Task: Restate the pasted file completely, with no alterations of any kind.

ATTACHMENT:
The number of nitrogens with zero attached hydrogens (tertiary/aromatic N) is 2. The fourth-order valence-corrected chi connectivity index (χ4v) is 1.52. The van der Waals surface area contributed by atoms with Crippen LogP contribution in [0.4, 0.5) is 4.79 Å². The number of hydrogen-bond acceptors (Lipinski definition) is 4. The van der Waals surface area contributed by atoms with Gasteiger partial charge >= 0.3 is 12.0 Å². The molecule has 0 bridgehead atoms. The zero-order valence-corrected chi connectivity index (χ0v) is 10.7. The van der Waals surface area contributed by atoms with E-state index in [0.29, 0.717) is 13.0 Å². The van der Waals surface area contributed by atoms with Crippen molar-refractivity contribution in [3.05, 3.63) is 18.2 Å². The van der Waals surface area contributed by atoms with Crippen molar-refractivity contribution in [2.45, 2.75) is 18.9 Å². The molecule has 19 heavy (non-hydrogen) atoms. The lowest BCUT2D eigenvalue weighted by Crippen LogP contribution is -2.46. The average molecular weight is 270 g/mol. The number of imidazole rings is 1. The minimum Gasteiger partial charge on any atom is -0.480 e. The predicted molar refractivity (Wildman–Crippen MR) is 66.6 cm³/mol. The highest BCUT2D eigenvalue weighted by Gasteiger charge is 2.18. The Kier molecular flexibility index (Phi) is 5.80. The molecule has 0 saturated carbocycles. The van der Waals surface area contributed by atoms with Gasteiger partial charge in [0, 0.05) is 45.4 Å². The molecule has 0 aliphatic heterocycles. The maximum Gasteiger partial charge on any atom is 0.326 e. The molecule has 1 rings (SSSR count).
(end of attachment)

The number of nitrogens with zero attached hydrogens (tertiary/aromatic N) is 2. The fourth-order valence-corrected chi connectivity index (χ4v) is 1.52. The van der Waals surface area contributed by atoms with Crippen LogP contribution in [0.4, 0.5) is 4.79 Å². The number of hydrogen-bond acceptors (Lipinski definition) is 4. The van der Waals surface area contributed by atoms with Gasteiger partial charge >= 0.3 is 12.0 Å². The molecule has 0 bridgehead atoms. The zero-order valence-corrected chi connectivity index (χ0v) is 10.7. The van der Waals surface area contributed by atoms with E-state index in [0.29, 0.717) is 13.0 Å². The van der Waals surface area contributed by atoms with Crippen molar-refractivity contribution in [3.05, 3.63) is 18.2 Å². The van der Waals surface area contributed by atoms with Crippen molar-refractivity contribution in [2.45, 2.75) is 18.9 Å². The molecule has 19 heavy (non-hydrogen) atoms. The lowest BCUT2D eigenvalue weighted by Crippen LogP contribution is -2.46. The average molecular weight is 270 g/mol. The number of imidazole rings is 1. The minimum Gasteiger partial charge on any atom is -0.480 e. The predicted molar refractivity (Wildman–Crippen MR) is 66.6 cm³/mol. The highest BCUT2D eigenvalue weighted by Gasteiger charge is 2.18. The Kier molecular flexibility index (Phi) is 5.80. The molecule has 0 saturated carbocycles. The van der Waals surface area contributed by atoms with Gasteiger partial charge in [0, 0.05) is 45.4 Å². The molecule has 0 aliphatic heterocycles. The maximum Gasteiger partial charge on any atom is 0.326 e. The molecule has 1 rings (SSSR count).